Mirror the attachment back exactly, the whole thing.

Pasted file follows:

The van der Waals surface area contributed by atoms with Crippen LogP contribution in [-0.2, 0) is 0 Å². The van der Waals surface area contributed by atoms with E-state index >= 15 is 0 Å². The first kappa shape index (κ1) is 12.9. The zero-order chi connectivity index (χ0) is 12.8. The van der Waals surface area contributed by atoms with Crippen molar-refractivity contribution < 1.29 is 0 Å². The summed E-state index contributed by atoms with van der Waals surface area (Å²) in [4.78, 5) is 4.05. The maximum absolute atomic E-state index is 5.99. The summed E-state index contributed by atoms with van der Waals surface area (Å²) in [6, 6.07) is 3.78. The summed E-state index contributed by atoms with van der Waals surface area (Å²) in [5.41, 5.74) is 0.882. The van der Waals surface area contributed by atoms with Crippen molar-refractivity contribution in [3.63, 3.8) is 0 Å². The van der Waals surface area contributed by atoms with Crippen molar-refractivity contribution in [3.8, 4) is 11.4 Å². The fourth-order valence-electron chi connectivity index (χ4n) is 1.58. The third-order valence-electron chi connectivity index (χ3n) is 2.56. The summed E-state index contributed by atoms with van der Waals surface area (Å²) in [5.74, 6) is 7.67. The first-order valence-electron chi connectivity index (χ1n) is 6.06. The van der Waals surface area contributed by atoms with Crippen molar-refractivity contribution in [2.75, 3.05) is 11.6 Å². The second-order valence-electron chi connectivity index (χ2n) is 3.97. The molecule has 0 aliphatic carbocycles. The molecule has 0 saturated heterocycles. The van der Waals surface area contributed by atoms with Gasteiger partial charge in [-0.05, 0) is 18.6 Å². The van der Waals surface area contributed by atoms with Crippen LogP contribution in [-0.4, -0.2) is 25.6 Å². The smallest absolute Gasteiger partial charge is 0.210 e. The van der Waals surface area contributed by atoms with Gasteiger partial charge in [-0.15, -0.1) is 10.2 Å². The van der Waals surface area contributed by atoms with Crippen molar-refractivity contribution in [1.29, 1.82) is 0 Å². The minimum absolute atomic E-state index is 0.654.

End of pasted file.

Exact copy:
The van der Waals surface area contributed by atoms with Crippen LogP contribution in [-0.2, 0) is 0 Å². The van der Waals surface area contributed by atoms with E-state index >= 15 is 0 Å². The first kappa shape index (κ1) is 12.9. The zero-order chi connectivity index (χ0) is 12.8. The van der Waals surface area contributed by atoms with Crippen molar-refractivity contribution < 1.29 is 0 Å². The summed E-state index contributed by atoms with van der Waals surface area (Å²) in [4.78, 5) is 4.05. The maximum absolute atomic E-state index is 5.99. The summed E-state index contributed by atoms with van der Waals surface area (Å²) in [6, 6.07) is 3.78. The summed E-state index contributed by atoms with van der Waals surface area (Å²) in [5.41, 5.74) is 0.882. The van der Waals surface area contributed by atoms with Crippen molar-refractivity contribution in [3.63, 3.8) is 0 Å². The van der Waals surface area contributed by atoms with Crippen molar-refractivity contribution in [3.8, 4) is 11.4 Å². The fourth-order valence-electron chi connectivity index (χ4n) is 1.58. The third-order valence-electron chi connectivity index (χ3n) is 2.56. The summed E-state index contributed by atoms with van der Waals surface area (Å²) in [5.74, 6) is 7.67. The first-order valence-electron chi connectivity index (χ1n) is 6.06. The van der Waals surface area contributed by atoms with Crippen molar-refractivity contribution in [2.75, 3.05) is 11.6 Å². The second-order valence-electron chi connectivity index (χ2n) is 3.97. The molecule has 0 aliphatic carbocycles. The molecule has 0 saturated heterocycles. The van der Waals surface area contributed by atoms with Gasteiger partial charge in [-0.05, 0) is 18.6 Å². The van der Waals surface area contributed by atoms with Crippen LogP contribution in [-0.4, -0.2) is 25.6 Å². The smallest absolute Gasteiger partial charge is 0.210 e. The van der Waals surface area contributed by atoms with Gasteiger partial charge in [-0.15, -0.1) is 10.2 Å². The van der Waals surface area contributed by atoms with Crippen molar-refractivity contribution in [1.29, 1.82) is 0 Å². The minimum absolute atomic E-state index is 0.654.